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Three nurses, one deadly virus and a praiseworthy profession

The COVID-19 virus hit home for nurse Rachel Clayton a few weeks ago when she and her husband, who is an emergency medical technician, decided one of them had to quit.

Rachel Clayton (Courtesy photo)

“This is a decision we had to make because we have three young children and we are trying to reduce the possibility of exposure,” Clayton said.

Clayton joked that now she has a house husband because in his work status, he usually works one day a month. The rest of his time is devoted to his children.

The pandemic is ongoing amid National Nurses Week. It’s especially appropriate now since so many nurses and other medical professions here and around the world are being sickened by the virus or dying from it while caring for COVID-19 patients.

In 1982, President Ronald Reagan signed a proclamation on March 25, proclaiming “National Recognition Day for Nurses to be May 6, 1982. In 1991, the recognition was expanded to a week-long celebration of nurses on May 12, Florence Nightingales’ birthday.

As of Wednesday afternoon, there were 2,948 Wednesday reported virus cases in Shel- by County, up from 2,922 Tuesday, according to the Shelby County Health Department. The number of reported deaths from COVID-19 complications in Shelby County rose from 57 to 58.

Statewide, there were 13,938 confirmed cases of COVID-19 on Wednesday, up from 13,624 on Tuesday. As of Wednesday after- noon, a reported 239 people have died in Tennessee from COVID-19 complications, accord- ing to the state health department.

Clayton works on the fifth floor at Region One Health Medical Center, where some COVID-19 patients are treated. While trying her best to take care of them, she acknowledges times when she “feels so helpless.”

Clayton said her advice to everyone is to practice social distancing. She said it is the best way to stay safe from COVID-19.

“Take this serious, because it is serious” she said.

Ashanti Coleman

Ashanti Coleman is a traveling nurse practitioner, who gives COVID-19 tests in the drive-thru testing facilities in Frayser, at the Agricenter, in Bartlett and on Tiger Lane.

Ashanti Coleman (Courtesy photo)

Coleman said what frustrates her about the situation is that because so little is known about COVID-19, there is nothing to tell the patients to reassure them. Also, the distance created by the protective masks and extra safety garments hinders bonding with the patient.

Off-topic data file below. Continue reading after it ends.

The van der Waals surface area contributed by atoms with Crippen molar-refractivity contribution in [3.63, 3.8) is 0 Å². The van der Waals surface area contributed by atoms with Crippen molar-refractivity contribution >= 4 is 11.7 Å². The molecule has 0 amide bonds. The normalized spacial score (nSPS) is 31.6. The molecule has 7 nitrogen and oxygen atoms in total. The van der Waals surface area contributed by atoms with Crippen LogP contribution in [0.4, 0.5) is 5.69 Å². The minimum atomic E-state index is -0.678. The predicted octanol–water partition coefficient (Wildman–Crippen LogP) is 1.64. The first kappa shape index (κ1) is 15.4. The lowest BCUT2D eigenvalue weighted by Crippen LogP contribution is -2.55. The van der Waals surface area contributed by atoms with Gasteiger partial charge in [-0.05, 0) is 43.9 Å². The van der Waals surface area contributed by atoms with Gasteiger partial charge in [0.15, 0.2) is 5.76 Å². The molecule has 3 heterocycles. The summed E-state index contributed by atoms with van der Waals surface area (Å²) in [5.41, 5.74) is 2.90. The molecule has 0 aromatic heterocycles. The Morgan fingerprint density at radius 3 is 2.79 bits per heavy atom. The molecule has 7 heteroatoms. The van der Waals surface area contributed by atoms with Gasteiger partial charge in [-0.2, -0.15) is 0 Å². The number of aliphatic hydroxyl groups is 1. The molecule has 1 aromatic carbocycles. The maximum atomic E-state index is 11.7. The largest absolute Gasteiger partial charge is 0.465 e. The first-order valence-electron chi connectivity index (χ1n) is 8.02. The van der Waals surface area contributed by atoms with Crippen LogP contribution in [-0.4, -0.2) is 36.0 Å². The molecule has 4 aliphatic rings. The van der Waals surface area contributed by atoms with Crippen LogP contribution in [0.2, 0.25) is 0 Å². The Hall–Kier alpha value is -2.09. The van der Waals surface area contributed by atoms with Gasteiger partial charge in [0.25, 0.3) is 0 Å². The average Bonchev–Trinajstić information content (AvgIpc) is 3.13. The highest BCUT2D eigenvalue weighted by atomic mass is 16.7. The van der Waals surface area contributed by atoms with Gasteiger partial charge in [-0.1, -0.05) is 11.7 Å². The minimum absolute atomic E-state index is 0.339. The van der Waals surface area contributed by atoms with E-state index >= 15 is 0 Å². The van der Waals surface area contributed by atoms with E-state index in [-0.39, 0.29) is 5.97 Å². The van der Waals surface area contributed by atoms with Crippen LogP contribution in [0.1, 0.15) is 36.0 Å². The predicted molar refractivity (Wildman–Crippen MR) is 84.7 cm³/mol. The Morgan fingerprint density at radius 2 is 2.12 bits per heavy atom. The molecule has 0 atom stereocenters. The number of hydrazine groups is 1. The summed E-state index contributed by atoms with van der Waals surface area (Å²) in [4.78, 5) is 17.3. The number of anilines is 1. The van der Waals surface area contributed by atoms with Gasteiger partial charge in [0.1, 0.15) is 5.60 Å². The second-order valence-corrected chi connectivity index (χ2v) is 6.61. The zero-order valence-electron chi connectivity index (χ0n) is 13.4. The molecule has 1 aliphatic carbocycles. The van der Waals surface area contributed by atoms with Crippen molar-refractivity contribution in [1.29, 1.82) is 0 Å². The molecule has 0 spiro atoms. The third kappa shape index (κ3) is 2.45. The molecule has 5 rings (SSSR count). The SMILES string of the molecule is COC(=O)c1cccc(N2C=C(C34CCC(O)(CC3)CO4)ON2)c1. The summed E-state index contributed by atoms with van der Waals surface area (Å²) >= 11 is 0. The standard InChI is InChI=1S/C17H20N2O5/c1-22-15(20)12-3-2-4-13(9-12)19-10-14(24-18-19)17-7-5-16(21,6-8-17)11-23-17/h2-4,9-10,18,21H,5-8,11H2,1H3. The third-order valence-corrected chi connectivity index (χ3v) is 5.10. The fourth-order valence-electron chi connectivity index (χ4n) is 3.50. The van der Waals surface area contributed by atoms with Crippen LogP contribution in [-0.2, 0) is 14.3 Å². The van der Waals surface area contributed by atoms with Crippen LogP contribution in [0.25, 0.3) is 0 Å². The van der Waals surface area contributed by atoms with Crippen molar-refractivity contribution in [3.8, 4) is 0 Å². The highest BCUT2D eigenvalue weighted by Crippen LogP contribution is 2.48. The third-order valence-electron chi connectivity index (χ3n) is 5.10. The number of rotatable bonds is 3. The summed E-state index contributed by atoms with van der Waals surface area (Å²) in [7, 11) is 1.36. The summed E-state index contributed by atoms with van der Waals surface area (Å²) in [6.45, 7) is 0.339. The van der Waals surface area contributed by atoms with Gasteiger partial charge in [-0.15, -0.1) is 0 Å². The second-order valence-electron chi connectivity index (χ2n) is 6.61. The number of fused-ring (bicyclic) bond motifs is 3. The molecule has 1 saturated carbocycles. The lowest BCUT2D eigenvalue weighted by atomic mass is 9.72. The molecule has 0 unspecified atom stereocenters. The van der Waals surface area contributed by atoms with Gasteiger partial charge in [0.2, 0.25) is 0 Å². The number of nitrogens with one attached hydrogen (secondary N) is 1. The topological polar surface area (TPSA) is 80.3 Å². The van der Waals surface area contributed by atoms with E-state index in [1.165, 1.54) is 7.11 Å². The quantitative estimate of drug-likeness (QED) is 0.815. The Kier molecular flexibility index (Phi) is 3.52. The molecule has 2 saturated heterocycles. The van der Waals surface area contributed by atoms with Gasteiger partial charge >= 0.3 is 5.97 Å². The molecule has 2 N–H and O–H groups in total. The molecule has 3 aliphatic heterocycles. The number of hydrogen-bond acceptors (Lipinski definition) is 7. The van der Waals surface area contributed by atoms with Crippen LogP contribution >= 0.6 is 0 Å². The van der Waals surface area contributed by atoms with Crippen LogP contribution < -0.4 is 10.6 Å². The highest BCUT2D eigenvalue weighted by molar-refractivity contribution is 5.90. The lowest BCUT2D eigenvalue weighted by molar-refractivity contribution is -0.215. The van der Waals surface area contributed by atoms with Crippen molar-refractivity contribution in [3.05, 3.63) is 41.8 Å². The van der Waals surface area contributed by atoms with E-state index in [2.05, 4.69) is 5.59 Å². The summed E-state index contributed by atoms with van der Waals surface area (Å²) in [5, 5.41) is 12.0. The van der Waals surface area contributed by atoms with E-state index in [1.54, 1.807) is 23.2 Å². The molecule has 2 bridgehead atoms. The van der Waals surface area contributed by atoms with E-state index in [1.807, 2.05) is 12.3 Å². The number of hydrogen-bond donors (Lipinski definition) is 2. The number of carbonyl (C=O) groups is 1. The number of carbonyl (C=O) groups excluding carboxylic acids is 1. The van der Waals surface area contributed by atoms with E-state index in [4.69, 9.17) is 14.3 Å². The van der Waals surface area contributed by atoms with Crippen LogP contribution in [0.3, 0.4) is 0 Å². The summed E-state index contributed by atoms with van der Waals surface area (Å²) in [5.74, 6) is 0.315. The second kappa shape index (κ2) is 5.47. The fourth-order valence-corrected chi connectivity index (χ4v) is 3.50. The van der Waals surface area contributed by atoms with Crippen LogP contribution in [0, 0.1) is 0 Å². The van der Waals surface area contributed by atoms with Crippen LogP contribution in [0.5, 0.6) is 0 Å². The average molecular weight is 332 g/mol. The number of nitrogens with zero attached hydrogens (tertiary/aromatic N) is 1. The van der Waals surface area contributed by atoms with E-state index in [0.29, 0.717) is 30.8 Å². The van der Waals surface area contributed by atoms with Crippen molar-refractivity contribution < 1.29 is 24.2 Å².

“We can’t give them that special touch,” she said.

“We feel helpless because of the unknown,” said Coleman, a University of Memphis graduate and instructor. “It’s stressful for everyone because of the unknown. We can’t educate them about something we don’t know about.”

Coleman said one woman, who drove through the line with three children, reported testing positive for COVID-19 before and was hoping that this test would come back negative so she can go back to work at a nursing home.

But Coleman said the work is rewarding in other ways.

“They (patients) are still very appreciative of what we do, “she said. “People thank us all the time. It’s comforting to know they are in our corner.”

Coleman said she is happy to get experience with drive-through testing because the system they use here in Memphis is heavy on sanitation and workers are given as much cleaning materials as they need.

“I heard a few horror stories about not hav- ing enough equipment,” she said.

The COVID-19 pandemic has shown once again that nurses are the tip of the spear when it comes to fighting sickness and disease.

Like cold and flu bugs, the virus is spread via droplets when a person coughs or sneezes. The droplets land on surfaces and are picked up on the hands of others and spread further. People catch the virus when they touch their infected hands to their mouth, nose or eyes.

That is why, in testing, swabs are used in the inside of the nose or mouth, and can be uncomfortable. But the nurses say their patients don’t complain about it.

It follows that the single most important thing you can do to protect yourself is keep your hands clean by washing them frequently with soap and water or a hand sanitizing gel. Health authorities also are urging people to stay six feet or more apart when moving around outside your home and to wear a face mask.

Crystal Shotwell

Crystal Shotwell (Courtesy photos)

Crystal Shotwell, a nurse practitioner at Baptist Hospital, said she has only tested a few patients for COVID-19. She works in the triage area of the labor and delivery unit, where in the past she has not needed to.

Now all patients coming into Baptist Hospital have to be tested. Shotwell said she has worried for her co-workers and friends on the front lines, working with patients, who deal with this virus daily.

“I’ve had some friends affected by it,” Shotwell said. “Some have been quarantined. It’s scary because we’ve never had this to happen before.

“When it comes to this virus there is still a lot we don’t know.”

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